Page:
Monday, September 7, 2015

Blogging for Writers, Part 2 - So What Do I Blog About?

by Edie Melson @EdieMelson

Now that we’re all on the same page about blog versus website, the next step is deciding whether or not blogging is a good fit for you personally. Blogging takes a commitment. It’s almost like the decision we each had to make when we decided to call ourselves writers.

There is rarely a blog that is an overnight success. I have seen it happen a couple of time, but we should begin expecting growth and benefits to take time.

For writers, there are definite benefits to blogging:
  • It provides a place to connect with our readers on a deeper level. Social media is a good way for casual connections, but a blog is a place where we and our audience can get to know us better. 
  • It provides a place to practice writing. Blogging helped me move from writing when I felt like it, to writing when I had too. Every professional writer has to make this transition.
  • It provides a place to prove to industry professionals that we can write on a deadline and produce quality work. When we write for pay, those who pay us expect us to turn things in on a schedule. Blogging regularly shows that we’ve mastered this basic skill.
  • It provides a place to prove our audience. For non-fiction writers it can be a place to prove that there’s an audience for the topic we’re writing about. For fiction (and non-fiction) writers is can prove that we can connect to readers through the written word.

2 things things blogging is NOT designed to do:
  • It doesn't provide a great way to sell books. Yes, some authors do sell books on their sites, but it's not the best (or even a good way) to generate book sales.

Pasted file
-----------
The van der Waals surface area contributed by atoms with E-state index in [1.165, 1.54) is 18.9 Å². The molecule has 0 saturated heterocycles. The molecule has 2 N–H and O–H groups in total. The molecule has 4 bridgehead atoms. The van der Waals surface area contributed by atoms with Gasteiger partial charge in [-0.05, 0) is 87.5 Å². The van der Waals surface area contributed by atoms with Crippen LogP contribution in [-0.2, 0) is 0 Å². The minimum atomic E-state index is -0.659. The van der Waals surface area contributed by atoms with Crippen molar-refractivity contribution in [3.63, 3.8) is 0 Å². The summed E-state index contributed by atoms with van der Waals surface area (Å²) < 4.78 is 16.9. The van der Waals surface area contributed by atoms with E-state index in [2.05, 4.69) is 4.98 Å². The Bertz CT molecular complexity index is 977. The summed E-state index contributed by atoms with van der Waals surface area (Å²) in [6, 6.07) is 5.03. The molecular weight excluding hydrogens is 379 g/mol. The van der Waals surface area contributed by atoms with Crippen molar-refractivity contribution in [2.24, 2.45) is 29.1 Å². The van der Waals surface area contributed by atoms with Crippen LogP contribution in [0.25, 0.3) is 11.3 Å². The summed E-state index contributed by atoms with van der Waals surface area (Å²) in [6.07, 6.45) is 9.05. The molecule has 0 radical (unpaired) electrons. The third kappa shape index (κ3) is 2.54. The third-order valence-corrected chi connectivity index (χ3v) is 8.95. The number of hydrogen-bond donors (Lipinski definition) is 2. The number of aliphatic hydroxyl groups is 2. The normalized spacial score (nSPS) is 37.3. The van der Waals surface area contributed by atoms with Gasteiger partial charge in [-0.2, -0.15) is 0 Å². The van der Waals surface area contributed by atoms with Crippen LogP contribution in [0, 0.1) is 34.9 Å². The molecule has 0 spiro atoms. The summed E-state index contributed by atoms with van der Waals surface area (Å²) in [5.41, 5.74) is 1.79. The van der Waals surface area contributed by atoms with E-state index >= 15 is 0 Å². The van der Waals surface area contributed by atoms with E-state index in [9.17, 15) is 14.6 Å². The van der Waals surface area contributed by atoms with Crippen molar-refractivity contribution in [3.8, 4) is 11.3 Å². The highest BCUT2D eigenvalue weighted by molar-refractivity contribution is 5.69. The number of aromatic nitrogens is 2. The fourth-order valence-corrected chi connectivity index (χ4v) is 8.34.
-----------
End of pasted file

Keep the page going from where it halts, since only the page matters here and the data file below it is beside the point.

• It doesn't provide a place to run non-stop commercials promoting yourself and your books. A blog has to provide value. I don't know anyone who finds commercials (even infomercials) valuable.

What's Next?
Once we’ve made the decision to blog, we need to figure out what to blog about. Finding a focus for your blog is really the hardest part of blogging. And it should fit in with what you share on social media.

It’s sometimes easier for non-fiction writers to find a focus, because they’re usually drawn to write about topics they’re passionate about.

For fiction writers, it’s the stories and characters that grab our attention. We may include topics, but that’s not our focus. It’s also not possible to characterize our fiction readers in a topical manner. For example, not all readers of suspense drink coffee and love to ride roller coasters. Suspense readers come in every shape and size, with interests from motorcycle riding to keeping cats.

Beyond that, unless we’re already famous novelists, we’re going to get very few followers just because we’re authors. So we have to find another way to connect with our audience.

So what’s a writer to do?
We must write about something we’re passionate about. Perhaps it’s travel, motorcycle riding, history or even knitting, I don’t hide the fact that I’m a writer, but that isn’t my focus. Then, as the blog following grows, my name comes up more and more often. My loyal blog followers are happy to share my writing successes and my platform builds.

One ACFW member who has had great success  with this is RITA nominee, Beth Vogt. She loves quotes, and she loves photography. So she’s built her blog around that. Here’s a link so you can see how she has made this work.

There are lots of successful blogs by authors throughout the Internet, too many to name. I recommend you take a look at what your fellow authors are doing and let their creativity inspire you!

Now it’s your turn, what creative blogs have you visited. If you’d like to get other opinions on a potential blog idea, audition it by sharing your thoughts in the comments section below. We’ll be happy to chime in and help you find something that fits!

Don’t forget to join the conversation,


What's a writer to #blog about? - thoughts from expert blogger @EdieMelson (Click to Tweet)

#Blogging isn't a one-size-fits-all propositions for writers - thoughts from @EdieMelson (Click to Tweet)

Blogging For Writers
Part 1 - Blog or Website, Which Does a Writer Really Need
Part 2 - So What Do I Blog About
Part 3 - The Dos & Don'ts of Blogging
Part 4 - How to Label and Tag Your Blog Posts
Part 5 - How Fast Should a Blog Grow
Part 6 - Tips for Getting More Comments on Your Blog
Part 7 - What do I Need in My Blog's Sidebar
Part 8 - Blogging Success is as Easy as ABC